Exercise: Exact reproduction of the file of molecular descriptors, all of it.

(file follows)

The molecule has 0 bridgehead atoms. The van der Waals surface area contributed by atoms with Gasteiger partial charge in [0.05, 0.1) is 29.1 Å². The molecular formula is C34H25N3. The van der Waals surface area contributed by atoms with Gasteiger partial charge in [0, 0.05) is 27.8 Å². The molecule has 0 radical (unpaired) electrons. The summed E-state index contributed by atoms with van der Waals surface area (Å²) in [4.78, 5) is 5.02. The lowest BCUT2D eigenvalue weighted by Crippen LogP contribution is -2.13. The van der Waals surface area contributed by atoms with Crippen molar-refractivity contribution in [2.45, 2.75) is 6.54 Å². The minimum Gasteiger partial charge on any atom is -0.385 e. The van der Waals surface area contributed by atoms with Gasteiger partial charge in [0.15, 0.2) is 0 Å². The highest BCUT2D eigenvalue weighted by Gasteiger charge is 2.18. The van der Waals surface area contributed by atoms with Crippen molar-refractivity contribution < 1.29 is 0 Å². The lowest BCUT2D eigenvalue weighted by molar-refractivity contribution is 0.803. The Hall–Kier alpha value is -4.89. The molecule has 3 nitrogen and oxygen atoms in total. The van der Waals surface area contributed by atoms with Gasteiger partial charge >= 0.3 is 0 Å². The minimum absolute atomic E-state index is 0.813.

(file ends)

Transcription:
The molecule has 0 bridgehead atoms. The van der Waals surface area contributed by atoms with Gasteiger partial charge in [0.05, 0.1) is 29.1 Å². The molecular formula is C34H25N3. The van der Waals surface area contributed by atoms with Gasteiger partial charge in [0, 0.05) is 27.8 Å². The molecule has 0 radical (unpaired) electrons. The summed E-state index contributed by atoms with van der Waals surface area (Å²) in [4.78, 5) is 5.02. The lowest BCUT2D eigenvalue weighted by Crippen LogP contribution is -2.13. The van der Waals surface area contributed by atoms with Crippen molar-refractivity contribution in [2.45, 2.75) is 6.54 Å². The minimum Gasteiger partial charge on any atom is -0.385 e. The van der Waals surface area contributed by atoms with Gasteiger partial charge in [0.15, 0.2) is 0 Å². The highest BCUT2D eigenvalue weighted by Gasteiger charge is 2.18. The van der Waals surface area contributed by atoms with Crippen molar-refractivity contribution < 1.29 is 0 Å². The lowest BCUT2D eigenvalue weighted by molar-refractivity contribution is 0.803. The Hall–Kier alpha value is -4.89. The molecule has 3 nitrogen and oxygen atoms in total. The van der Waals surface area contributed by atoms with Gasteiger partial charge >= 0.3 is 0 Å². The minimum absolute atomic E-state index is 0.813.